Tuesday, July 27, 2010

Freewill, mindreading, and God

I have been on a Ted kick lately. Intellectually stimulating, Ted talks make me wonder.

Below is one about a new technology that is using brainwaves to move virtual objects, then, with the computer wired, moving real objects. It raises questions of Freewill, mindreading, and God. The end by showing some of the applications like thinking the lights on. Science fiction stuff, where we seemly are fused with machines and we end up living in Matrix like world. What does that mean to our faith in Jesus. If person can be half human and half machine, can that person be a follow of Jesus?

There was an interesting editorial in the NY Times philosophy blog the Stone, William Egginton makes the case for freedom and freewill. The problem he tackles is a corollary to the new technology of brainwaves. Recently, researches have created a machine that can predict the decisions of a monkey. The idea that soon we can have one that predicts human decisions. If a machine can predict ones thought, does that disprove free will.

Now, before making too much of this, the technology works by reading the baselines of the brainwaves. A person first has to think of what he wants to do, the computer gets a brainwave reading. Then when the person thinks the same thought, the theory goes, the brainwaves with be the same and then moves the object. If I try to fool the machine and imagine the object left and code it move right, the machine would have no way of reading this. If I think left it would read move right. It can read my mind, only baseline reproduction of thoughts.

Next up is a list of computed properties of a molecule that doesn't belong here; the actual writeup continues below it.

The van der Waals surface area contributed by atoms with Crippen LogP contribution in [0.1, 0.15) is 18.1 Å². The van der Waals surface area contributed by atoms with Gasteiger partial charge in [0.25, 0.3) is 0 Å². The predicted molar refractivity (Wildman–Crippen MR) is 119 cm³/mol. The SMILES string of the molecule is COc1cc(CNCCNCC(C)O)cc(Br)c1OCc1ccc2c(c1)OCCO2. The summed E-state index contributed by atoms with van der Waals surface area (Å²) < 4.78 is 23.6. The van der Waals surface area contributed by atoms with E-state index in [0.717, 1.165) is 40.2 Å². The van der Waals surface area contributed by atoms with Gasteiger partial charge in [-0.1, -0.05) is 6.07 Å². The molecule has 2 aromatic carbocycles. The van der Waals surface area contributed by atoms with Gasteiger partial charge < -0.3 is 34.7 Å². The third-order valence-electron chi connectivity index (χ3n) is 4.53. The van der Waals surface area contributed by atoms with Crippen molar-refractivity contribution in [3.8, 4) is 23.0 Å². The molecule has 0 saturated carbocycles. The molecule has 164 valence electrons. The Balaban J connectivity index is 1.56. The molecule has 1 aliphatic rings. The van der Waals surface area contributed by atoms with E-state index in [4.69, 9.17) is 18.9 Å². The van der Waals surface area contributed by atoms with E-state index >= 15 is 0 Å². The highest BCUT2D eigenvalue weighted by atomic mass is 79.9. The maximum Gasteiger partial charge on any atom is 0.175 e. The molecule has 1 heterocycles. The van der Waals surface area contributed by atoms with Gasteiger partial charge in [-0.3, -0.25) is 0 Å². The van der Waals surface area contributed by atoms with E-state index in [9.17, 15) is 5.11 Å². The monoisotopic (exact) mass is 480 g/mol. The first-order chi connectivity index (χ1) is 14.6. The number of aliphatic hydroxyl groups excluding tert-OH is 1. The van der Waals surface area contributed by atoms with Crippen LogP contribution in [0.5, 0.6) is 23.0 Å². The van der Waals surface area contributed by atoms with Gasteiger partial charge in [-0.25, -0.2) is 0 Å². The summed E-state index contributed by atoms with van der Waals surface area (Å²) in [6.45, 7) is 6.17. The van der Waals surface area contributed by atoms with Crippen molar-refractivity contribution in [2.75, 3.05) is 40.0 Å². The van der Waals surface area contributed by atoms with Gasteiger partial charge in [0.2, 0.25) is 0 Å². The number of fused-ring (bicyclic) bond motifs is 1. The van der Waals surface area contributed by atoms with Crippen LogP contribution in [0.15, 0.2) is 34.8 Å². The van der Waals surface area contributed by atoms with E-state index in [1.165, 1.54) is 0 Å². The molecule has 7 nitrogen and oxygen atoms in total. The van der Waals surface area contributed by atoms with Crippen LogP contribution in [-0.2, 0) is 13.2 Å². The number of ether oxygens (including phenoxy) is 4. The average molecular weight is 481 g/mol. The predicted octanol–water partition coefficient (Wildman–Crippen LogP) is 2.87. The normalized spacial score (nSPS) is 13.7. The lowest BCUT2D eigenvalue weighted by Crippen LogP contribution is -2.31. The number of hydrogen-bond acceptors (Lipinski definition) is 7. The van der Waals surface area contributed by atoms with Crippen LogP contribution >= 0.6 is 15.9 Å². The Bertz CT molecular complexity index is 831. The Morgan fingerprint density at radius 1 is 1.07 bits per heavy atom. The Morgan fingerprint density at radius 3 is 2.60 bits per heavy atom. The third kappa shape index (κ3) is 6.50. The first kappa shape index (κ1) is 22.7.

All I know is that there has to be so much theological reflection as the new technologies start to enter our lives.

Wednesday, July 14, 2010

Mirror Neurons, being hard wired with Compassion and Jesus

I remembering feeling pain the night that Joe Theismann professional football career came to an end. The violent snapping of his shin into two pieces, cause a real sensation in my body. I felt for the guy, literally.

Now, science is catching up with my experience. The discovery of mirror neuron, neurons that fire on seeing another's pain, action, pleasure and multiple touches and feelings of another. They are the compassion neuron. They are also the ones that fire when I see images of Jesus on the Cross, and I start to understand the the nature of suffering. We all have them, mirror neurons. Theologically, they are startling because they make they case for humans being hardwired to compassion and empathy. We can feel the pain of God on the Cross. It hurts us to see Jesus nailed, naked, and humiliated for our collective hatred, sin, and pride. The pain we feel makes us look away, repulsed and ashamed. The blood we see and our mirror neurons make us feel is the product of our sin. Jesus bleeds and if we have the courage to see, we can transcend our sin through his work on the cross, the work of compassion. Compassion God show us defines grace. The compassion we show Christ save us from ourselves. God transforms us into loving people through the work of the cross.

One of the major protestant  movements within the art of the Church has been to remove the figure of Jesus on the Cross slowly from the walls. Who wants to see our sin in action. Who needs that pain. Yet, we need compassion. Now, Megachurches remove the cross itself, because people feel uncomfortable with the cross (compassion?). The question of the value of feeling uncomfortable and feeling compassion being a good thing does not seem to come up. Give the people what the want and not what they need. The scandal of the Cross is the scandal of suffering and this is in turn the scandal of compassion. If mirror neurons makes us feel another's pain, and no one wants to feel pain, then maybe the scandal of the cross is feeling the pain of another. Yet, only in this suffering can love be born. Being hardwired to compassion, also hardwired us to love.